Four inmates of Oklahoma's El Reno federal prison were yesterday indicted for what must rate as the most audicious prison break scheme in history, the Washington Post reports. Clayton Heath Albers, Carl Ervin Batts, Barry Dean Bischof and Russell Dean Landers are alleged to have copyrighted their names then "demanded millions …
...and a $250,000 fine on a charge of "mailing threatening communications with the intent to extort"
Are you sure they don't work for the RIAA?
Only in the USA...
Would it have worked if the guy they hired wasn't an FBI agent I wonder? Even MS managed to scare Novell-SuSE into a shotgun wedding. Blackmail? Nah, just trying to enforce copyright laws guv.
Look on the bright side
The RIAA will testify on their behalf at their next parole hearings
News of the Weird
This has got to make News of the Weird, even if I have to mail it in. Classic case of criminals too dumb for their own good.
"The RIAA will testify on their behalf at their next parole hearings"
And have job offers?
Re: Copyrighting names
From what I've seen in the U.S., there is widespread belief among inner-city minorities that "common law" copyright can be claimed in a person's name, and is secured merely by publishing a paid announcement of that claim in any obscure, limited-distribution neighborhood advertising rag.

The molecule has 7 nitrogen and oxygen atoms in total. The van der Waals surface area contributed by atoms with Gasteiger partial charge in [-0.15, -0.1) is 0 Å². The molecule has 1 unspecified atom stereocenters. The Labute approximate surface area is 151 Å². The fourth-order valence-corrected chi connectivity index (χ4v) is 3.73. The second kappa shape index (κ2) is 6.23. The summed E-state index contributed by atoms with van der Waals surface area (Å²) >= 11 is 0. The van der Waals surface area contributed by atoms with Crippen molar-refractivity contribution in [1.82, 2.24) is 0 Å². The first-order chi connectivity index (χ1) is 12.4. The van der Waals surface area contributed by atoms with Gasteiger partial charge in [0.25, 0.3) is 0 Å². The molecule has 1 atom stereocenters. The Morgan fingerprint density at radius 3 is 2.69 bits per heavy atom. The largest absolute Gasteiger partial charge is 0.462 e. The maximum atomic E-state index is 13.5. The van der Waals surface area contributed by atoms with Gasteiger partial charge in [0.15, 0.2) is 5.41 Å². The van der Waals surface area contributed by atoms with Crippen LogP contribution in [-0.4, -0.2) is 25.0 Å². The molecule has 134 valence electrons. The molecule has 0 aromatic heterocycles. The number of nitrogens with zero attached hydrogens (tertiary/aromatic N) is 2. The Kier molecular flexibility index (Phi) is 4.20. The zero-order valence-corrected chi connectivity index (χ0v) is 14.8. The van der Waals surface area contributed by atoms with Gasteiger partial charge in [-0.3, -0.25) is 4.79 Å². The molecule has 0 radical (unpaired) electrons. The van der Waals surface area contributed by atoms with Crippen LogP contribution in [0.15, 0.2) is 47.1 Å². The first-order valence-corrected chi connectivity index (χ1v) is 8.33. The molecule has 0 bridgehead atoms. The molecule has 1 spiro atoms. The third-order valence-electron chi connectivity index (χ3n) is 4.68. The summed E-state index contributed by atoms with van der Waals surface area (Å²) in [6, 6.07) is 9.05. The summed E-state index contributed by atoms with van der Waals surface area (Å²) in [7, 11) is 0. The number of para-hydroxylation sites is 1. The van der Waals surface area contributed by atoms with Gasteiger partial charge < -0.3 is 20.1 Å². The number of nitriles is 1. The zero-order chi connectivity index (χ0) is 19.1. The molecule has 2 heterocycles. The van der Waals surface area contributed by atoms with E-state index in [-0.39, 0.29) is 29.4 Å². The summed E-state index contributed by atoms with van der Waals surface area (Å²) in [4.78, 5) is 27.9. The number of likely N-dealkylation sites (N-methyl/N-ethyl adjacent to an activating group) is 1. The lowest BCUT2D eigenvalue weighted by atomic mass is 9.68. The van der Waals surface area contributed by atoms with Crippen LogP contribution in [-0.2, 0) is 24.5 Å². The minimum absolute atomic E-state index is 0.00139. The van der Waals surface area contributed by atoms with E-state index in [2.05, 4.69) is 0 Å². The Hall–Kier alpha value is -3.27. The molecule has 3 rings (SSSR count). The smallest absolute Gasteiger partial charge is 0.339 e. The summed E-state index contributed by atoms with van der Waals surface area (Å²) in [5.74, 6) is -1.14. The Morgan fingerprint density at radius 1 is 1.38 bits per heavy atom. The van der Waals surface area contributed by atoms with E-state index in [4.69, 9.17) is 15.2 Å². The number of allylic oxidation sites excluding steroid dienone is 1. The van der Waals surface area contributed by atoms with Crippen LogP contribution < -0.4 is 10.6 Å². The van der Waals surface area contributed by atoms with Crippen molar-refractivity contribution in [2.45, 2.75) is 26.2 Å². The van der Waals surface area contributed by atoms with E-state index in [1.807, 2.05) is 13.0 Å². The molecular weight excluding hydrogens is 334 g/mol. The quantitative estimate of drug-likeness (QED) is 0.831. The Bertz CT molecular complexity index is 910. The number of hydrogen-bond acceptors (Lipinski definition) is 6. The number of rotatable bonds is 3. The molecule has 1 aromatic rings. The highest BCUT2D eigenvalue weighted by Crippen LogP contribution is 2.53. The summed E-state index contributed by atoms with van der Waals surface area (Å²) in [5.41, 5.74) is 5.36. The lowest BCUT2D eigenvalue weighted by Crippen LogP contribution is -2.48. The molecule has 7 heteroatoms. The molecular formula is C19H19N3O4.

It's clear from such "legal notices" that the "owners" believe there exists an animal that combines trademark with copyright. Violations automatically result in forfeiture of the offender's personal assets up to the penalty amount announced in the "legal notice," and judges have no hesitation (or discretion) in ordering turnover without contest.
Given that context, no surprise that a jailhouse lawyer hatched this plan.
Something I'm missing here
Aren't these guys in prison ? How did they get in contact with the FBI guy, by posting a notice on the Web ?
Aren't prisoners supposed to be shut off from society during their term, or am I just thinking like last century ?
I'm all for reintegrating prisoners into society - else they'll just end up back in prison (happens a lot anyway from what I hear) - but when they are in jail their communications with outside should really be controlled better.
Anybody like to let Pascal in on it
Now I know you don't think the FBI has
people doing this just for grins . Prisoners
computer time is strictly monitored
it was a matter of simply giving them some rope they are
watched, video'd and every bit of communication is filtered
Just thought I would clear that up.
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